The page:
RIGA - The economies of Estonia, Latvia and Lithuania are recovering from the European Union’s deepest recessions faster than previously estimated as manufacturing picks up and the financial industry improves, says Capital Economics, reports LETA-Bloomberg. Estonian GDP will probably rise three percent this year, compared with a previous estimate for a one percent contraction, writes the London-based group in an e-mailed note on Aug. 12.
Lithuania’s economy will register zero growth, compared with a two percent contraction forecast earlier, while Latvian GDP will fall 0.5 percent, rather than 3.5 percent.
The Baltic economies returned to growth in the second quarter from the previous three months, beating economists’ estimates. Exports and industrial output expanded as global trade improved and wage cuts helped increase competitiveness.
“We clearly underestimated the pace of the recovery, particularly in industry,” said David Oxley, an emerging markets economist at Capital. “Despite raising our GDP growth forecasts for the Baltic States, we remain a lot less optimistic than the consensus about growth prospects in 2011 and 2012.”
Next year, all three Baltic states will expand three percent, Capital said.
Estonia, which will adopt the euro in January, expanded an annual 3.5 percent in the second quarter, the second-fastest pace in the EU behind Sweden. Lithuanian output grew 1.1 percent from a year earlier in the April-June period, and Latvia’s annual decline slowed to three percent from six percent.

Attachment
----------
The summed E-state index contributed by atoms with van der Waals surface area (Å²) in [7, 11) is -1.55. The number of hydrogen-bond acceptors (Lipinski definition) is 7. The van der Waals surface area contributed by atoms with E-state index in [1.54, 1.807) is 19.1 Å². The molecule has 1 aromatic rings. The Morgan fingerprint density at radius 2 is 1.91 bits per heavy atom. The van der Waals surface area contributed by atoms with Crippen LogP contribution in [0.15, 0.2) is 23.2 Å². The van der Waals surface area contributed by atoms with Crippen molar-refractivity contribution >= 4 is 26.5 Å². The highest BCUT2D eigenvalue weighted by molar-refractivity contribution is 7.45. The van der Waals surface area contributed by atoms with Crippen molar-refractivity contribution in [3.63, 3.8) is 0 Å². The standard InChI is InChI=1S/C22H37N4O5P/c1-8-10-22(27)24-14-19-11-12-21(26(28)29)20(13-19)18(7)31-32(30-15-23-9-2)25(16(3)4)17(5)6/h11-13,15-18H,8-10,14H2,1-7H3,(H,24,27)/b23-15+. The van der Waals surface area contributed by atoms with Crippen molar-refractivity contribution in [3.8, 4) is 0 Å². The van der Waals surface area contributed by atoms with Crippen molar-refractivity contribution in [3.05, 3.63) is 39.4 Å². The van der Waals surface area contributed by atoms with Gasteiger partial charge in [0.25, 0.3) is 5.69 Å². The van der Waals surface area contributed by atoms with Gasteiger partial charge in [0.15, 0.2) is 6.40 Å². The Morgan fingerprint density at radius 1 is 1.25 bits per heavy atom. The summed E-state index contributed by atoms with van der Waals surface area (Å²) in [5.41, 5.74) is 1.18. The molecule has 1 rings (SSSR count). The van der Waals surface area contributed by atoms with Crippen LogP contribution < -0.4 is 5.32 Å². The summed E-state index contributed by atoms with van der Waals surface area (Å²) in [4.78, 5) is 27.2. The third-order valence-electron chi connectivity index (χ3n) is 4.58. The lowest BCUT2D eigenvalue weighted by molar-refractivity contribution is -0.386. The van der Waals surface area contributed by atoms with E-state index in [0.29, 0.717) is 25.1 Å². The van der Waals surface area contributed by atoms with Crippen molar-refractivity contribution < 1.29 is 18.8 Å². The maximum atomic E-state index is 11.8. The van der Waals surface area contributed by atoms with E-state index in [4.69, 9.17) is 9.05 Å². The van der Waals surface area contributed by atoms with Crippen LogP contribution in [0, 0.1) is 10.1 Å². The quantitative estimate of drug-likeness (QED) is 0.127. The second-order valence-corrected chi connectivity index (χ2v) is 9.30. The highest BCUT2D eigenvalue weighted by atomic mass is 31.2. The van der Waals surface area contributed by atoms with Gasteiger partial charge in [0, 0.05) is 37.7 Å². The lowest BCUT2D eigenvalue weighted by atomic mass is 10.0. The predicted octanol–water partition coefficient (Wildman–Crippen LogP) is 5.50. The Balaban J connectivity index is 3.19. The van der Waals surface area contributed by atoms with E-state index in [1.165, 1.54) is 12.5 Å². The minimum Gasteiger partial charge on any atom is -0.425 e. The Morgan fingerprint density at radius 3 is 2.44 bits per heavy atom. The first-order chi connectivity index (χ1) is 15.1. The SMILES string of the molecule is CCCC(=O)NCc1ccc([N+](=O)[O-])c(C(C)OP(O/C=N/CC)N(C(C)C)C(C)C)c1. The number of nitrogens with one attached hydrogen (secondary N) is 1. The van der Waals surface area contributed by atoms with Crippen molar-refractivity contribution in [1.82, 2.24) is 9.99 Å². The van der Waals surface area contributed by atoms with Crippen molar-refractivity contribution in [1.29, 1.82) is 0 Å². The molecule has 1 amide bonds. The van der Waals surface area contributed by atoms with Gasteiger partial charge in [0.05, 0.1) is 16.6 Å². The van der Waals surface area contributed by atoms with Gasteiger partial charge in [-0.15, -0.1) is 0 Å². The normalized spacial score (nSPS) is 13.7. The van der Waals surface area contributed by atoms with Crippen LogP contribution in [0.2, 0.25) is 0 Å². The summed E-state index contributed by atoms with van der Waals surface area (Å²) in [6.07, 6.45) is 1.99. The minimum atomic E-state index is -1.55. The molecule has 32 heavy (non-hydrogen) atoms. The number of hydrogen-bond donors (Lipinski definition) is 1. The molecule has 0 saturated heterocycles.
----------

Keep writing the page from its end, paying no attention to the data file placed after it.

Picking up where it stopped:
Latvian economic output grew a quarterly 0.1 percent in the second quarter from the previous three months. Oxley estimates quarterly growth was closer to two percent and will be revised up later.
The EU and the International Monetary Fund estimate Latvia’s economy will contract 3.5 percent this year, which will mean that the country will have to implement fewer austerity measures in the 2011 budget.
Eurostat numbers show that Latvia’s gross domestic product fell 3.9 percent in the second quarter of the year, compared with the second quarter of 2009. This was the largest decrease among all the European Union member states. Latvia had also registered the steepest GDP decrease in the first quarter of this year, and for the third and fourth quarters of last year.
In the second quarter of the year, as compared with the same year-earlier period, only four EU countries registered a drop in GDP - Bulgaria’s GDP contracted 1.5 percent, Greece registered a 3.5 percent GDP reduction, Spain was down by 0.2 percent, and Cyprus was also down by 0.2 percent. The entire EU’s GDP increased 1.7 percent, including a 1.7 percent rise in the eurozone.
Compared to the first quarter of this year, GDP increased by 1.0 percent in both the eurozone and the EU in the second quarter.